Re:I'm pragmatic (1)

Fumus (1258966) | more than 3 years ago | (#33424158)

You may be only interested in quality, but read the comments above. H.264 is 'free' in that the end user doesn't have to pay. Encoding, decoding, streaming. All you need a licence for. So if you browser or mp3 player wants to support H.264, guess what? They have to pay for licences. Especially freeware like Firefox or Opera would be screwed over by this.

Re:I'm pragmatic (4, Insightful)

RAMMS+EIN (578166) | more than 3 years ago | (#33424232)

``I don't care as much about the codecs being open source or closed source - I'm mainly interested in which format offers the higher quality at the same (or lower) bitrate.''

I, too, care about which format offers the higher quality at the same (or lower) bitrate. But I'm pragmatic enough to not want to have to jump through hoops if I want to install the software on my computer (on whatever OS I happen to be running), fix any bugs that I encounter while using it, or maybe even audit the software. And I don't want to get in trouble with the law over watching or encoding a video.

If MPEG-LA or any other organization wants to offer a video format that I cannot legally use, or for which a codec that allows me to do all the things I want cannot legally be implemented and distributed, that's fine with me. However, I then won't be using the format. Getting slightly better video quality isn't worth the hassle, annoyance, and security risks of typical "we care more about our anti-piracy measures than about our customers" software. If anyone else does want to use such software, fine by me.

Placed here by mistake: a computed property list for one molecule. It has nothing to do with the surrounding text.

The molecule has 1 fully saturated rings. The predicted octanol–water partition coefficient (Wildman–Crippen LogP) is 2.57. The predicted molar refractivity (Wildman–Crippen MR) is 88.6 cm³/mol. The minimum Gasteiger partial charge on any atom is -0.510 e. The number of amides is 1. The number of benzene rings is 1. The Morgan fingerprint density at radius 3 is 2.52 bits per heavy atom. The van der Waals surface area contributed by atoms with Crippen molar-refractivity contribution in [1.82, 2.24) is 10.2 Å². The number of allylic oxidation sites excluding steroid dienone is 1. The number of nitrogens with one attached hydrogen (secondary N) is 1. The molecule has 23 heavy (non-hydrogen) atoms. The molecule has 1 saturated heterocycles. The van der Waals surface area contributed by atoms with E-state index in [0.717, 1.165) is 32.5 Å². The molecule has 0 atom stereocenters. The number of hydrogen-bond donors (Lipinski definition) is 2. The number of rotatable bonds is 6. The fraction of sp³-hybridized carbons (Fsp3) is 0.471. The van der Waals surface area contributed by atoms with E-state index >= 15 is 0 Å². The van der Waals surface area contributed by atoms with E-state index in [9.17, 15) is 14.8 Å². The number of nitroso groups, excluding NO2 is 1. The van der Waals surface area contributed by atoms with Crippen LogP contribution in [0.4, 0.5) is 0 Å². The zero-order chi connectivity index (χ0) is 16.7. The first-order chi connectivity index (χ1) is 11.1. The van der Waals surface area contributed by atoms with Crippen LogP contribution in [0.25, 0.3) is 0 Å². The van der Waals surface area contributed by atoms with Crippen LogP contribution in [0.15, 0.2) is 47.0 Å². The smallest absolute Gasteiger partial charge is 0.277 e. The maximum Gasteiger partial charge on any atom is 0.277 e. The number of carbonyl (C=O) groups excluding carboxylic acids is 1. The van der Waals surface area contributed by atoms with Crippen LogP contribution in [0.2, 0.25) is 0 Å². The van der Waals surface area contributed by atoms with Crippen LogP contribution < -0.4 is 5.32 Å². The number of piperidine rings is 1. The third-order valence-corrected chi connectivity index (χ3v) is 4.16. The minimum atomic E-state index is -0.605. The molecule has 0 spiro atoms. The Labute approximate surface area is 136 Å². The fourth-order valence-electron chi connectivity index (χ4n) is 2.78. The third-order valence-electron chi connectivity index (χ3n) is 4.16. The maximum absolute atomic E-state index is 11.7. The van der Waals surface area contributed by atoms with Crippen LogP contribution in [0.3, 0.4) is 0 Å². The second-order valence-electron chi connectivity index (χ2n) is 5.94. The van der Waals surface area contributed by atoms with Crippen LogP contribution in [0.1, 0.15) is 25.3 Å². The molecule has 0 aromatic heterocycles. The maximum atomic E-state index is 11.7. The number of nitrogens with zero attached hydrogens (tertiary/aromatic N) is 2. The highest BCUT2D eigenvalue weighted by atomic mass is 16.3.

The only point where this becomes a problem is when we are talking about standardizing on a format. Standardizing on a format that is not free to implement and use is a very bad idea. Not because it cannot be made to work, but because of pragmatic reasons: there will be barriers, and those barriers will hinder implementation and adoption. All the major players including MPEG-LA recognize this. That's why MPEG-LA is offering this "free for the most common uses" licensing: without that, H.264 would be a huge hassle. Similarly, Flash only became as widespread as it is because the player is freely available for the most popular platforms, TrueType won out over Type1 because of better licensing conditions, and free software is all over the software development world because you can use it without having to jump through hoops.

Ask yourself this: being pragmatic, how much are you willing to pay and how much work are you prepared to do to get to (legally) use H.265, the new and wonderful (and at this point, hypothetic) video format that is even better than H.264? At what point would you, for pragmatic reasons, decide to go with VP12, the (also hypothetic) video format that is almost as good, and free for all to use for any purpose, with free software codecs that you can install with a single click or command?